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Old 05-19-08, 04:32 PM   #1
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Perfect lawn...any tips?

I did something in a moment of madness this evening. I got fed up with all the weeds in the lawn so I sprayed the whole lawn with weedkiller (the kind that kills averything and anything). Then I thought what if I can't grow a new one any better?

Any suggestion welcome.
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Old 05-19-08, 04:50 PM   #2
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lawns are for suckas. no lawn is the best lawn. mine gets a bit smaller every year

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Old 05-19-08, 05:02 PM   #3
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First, choose the grass. Make sure it is appropriate for your area as far as cold hardiness, sun tolerance, etc. Some grasses, such as St. Augustine can only be started by plugs, sprigs or sod. Others, such as Bermuda can be seeded. Once you have selected a grass find out its optimum pH range and have your soil tested. Adjust soil pH to match grass.

Consider having an inch or two of compost added to your lawn and then till. and rake smooth. If you start with rough soil, you end up with rough grass. You can get a section of chain link fence, a landscape timber and some cinder blocks and make yourself a drag to smooth out the soil after tilling. Pull it back and forth across the soil to smooth it out, fill in low spots and break up larger clods. Add a starter fertilizer low in nitrogen, high in phosphorous, and low in potassium, like a 10-20-10.

Make sure you have enough hoses and sprinklers to be able to water the lawn without having to drag hoses all over the newly seeded lawn if you go with a seed type grass.

If you go with sod, rent a lawn roller from a tool rental and roll the sod in after you lay it.

If you go with seed, make sure night time temps are consistently in the 60s to insure good germination rate.

PM me if you have specific questions.

BTW, just noticed you are in London. My horticulture experience is all in Texas, so double check all of this with a local nurseryman.
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Phobias are for irrational fears. Fear of junk ripping badgers is perfectly rational. Those things are nasty.
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Old 05-19-08, 05:06 PM   #4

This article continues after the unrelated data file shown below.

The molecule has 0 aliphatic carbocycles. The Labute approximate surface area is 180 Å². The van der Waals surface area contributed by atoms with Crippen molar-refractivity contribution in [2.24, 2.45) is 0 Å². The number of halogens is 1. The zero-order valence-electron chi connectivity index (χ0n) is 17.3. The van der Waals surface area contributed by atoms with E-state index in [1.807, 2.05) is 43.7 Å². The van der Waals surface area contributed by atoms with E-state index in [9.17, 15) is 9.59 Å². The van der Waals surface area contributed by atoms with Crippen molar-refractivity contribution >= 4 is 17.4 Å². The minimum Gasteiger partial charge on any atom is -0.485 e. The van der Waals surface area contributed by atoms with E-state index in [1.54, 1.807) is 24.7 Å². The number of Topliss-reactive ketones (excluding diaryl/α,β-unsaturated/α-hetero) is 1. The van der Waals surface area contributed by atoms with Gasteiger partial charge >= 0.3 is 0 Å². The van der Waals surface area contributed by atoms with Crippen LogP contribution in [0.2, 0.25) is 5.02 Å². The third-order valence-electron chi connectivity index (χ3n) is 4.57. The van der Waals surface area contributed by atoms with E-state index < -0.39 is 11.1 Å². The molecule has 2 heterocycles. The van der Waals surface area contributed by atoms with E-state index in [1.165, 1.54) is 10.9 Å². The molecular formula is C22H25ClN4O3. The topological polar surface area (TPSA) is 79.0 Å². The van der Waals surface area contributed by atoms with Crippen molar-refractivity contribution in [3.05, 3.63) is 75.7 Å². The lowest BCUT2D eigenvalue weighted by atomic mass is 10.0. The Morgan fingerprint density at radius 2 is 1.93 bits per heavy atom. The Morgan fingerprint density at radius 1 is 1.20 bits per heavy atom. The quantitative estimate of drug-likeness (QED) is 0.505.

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Best way to deal with weeds is to pull rather than poison them. However, what's done's done. Before planting new grass, figure out what will work best for you. The mixes are very different and it does matter what you get.

One way to turn any lawn into a perfect lawn is to put a dog in it.
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Old 05-19-08, 05:09 PM   #5
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One way to turn any lawn into a perfect lawn is to put a dog in it.
Except my yard has dead patches from the dog pee....
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Old 05-19-08, 05:13 PM   #6
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Quote:
Originally Posted by jsharr View Post
First, choose the grass. Make sure it is appropriate for your area as far as cold hardiness, sun tolerance, etc. Some grasses, such as St. Augustine can only be started by plugs, sprigs or sod. Others, such as Bermuda can be seeded. Once you have selected a grass find out its optimum pH range and have your soil tested. Adjust soil pH to match grass.

Consider having an inch or two of compost added to your lawn and then till. and rake smooth. If you start with rough soil, you end up with rough grass. You can get a section of chain link fence, a landscape timber and some cinder blocks and make yourself a drag to smooth out the soil after tilling. Pull it back and forth across the soil to smooth it out, fill in low spots and break up larger clods. Add a starter fertilizer low in nitrogen, high in phosphorous, and low in potassium, like a 10-20-10.

Make sure you have enough hoses and sprinklers to be able to water the lawn without having to drag hoses all over the newly seeded lawn if you go with a seed type grass.

If you go with sod, rent a lawn roller from a tool rental and roll the sod in after you lay it.

If you go with seed, make sure night time temps are consistently in the 60s to insure good germination rate.

PM me if you have specific questions.

BTW, just noticed you are in London. My horticulture experience is all in Texas, so double check all of this with a local nurseryman.